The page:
Montgomery County police officials briefed the county council’s public safety committee on their body camera program earlier this week.
Bethesda Magazine reports:
Assistant Chief Luther Reynolds told the committee that approach provides officers with some discretion and enables them to decide when to record interactions. Reynolds and other police officials briefed the committee on officers’ use of the cameras that are now worn by 900 officers. This summer the police department moved to equip all of its officers with cameras after a successful pilot program.
During the briefing, council member Marc Elrich asked whether police would record daily interactions, such as an officer approaching a person on the street and asking where the person is headed. He said recordings of such interactions may show whether officers are making improper stops.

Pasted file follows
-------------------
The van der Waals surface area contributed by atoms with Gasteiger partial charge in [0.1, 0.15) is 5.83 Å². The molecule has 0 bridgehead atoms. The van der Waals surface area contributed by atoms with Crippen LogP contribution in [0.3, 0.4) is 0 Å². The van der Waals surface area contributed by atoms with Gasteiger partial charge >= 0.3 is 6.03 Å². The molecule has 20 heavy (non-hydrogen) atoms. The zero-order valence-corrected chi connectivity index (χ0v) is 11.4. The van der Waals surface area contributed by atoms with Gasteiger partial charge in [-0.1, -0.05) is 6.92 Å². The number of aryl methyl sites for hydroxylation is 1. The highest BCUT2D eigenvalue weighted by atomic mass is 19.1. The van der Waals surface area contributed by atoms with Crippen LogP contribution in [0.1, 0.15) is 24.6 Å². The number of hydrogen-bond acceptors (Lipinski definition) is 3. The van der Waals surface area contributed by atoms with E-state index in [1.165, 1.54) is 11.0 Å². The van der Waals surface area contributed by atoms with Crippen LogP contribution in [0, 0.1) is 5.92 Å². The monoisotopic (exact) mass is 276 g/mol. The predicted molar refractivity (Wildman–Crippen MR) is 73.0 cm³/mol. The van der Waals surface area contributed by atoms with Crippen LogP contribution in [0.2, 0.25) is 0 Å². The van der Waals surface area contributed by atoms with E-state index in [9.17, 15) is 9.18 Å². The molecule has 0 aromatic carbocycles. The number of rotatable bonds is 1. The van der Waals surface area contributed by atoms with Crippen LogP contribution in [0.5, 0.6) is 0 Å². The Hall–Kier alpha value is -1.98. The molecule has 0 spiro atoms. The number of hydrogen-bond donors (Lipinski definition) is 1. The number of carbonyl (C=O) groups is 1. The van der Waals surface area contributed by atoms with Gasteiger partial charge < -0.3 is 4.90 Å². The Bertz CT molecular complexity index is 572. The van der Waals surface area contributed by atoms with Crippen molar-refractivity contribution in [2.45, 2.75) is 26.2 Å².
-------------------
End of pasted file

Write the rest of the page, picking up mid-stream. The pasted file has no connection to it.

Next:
Lt. Charles Carafono said such a request would be considered an investigatory step and the officer’s camera should be recording.
Luther said the department believes it’s important that officers be able to control when the camera is recording to make sure sensitive situations such as an interview with a sexual assault victim or a fact-finding conversation with a local source are not recorded. If police were to record every interaction they had, he said, it could lead to less trust from the community or an unwillingness to report crimes—especially if the source of a tip can be identified through video footage.
Reynolds spoke at the NACo 2016 Legislative Conference earlier this year about the county’s policing technology as Route Fifty reports.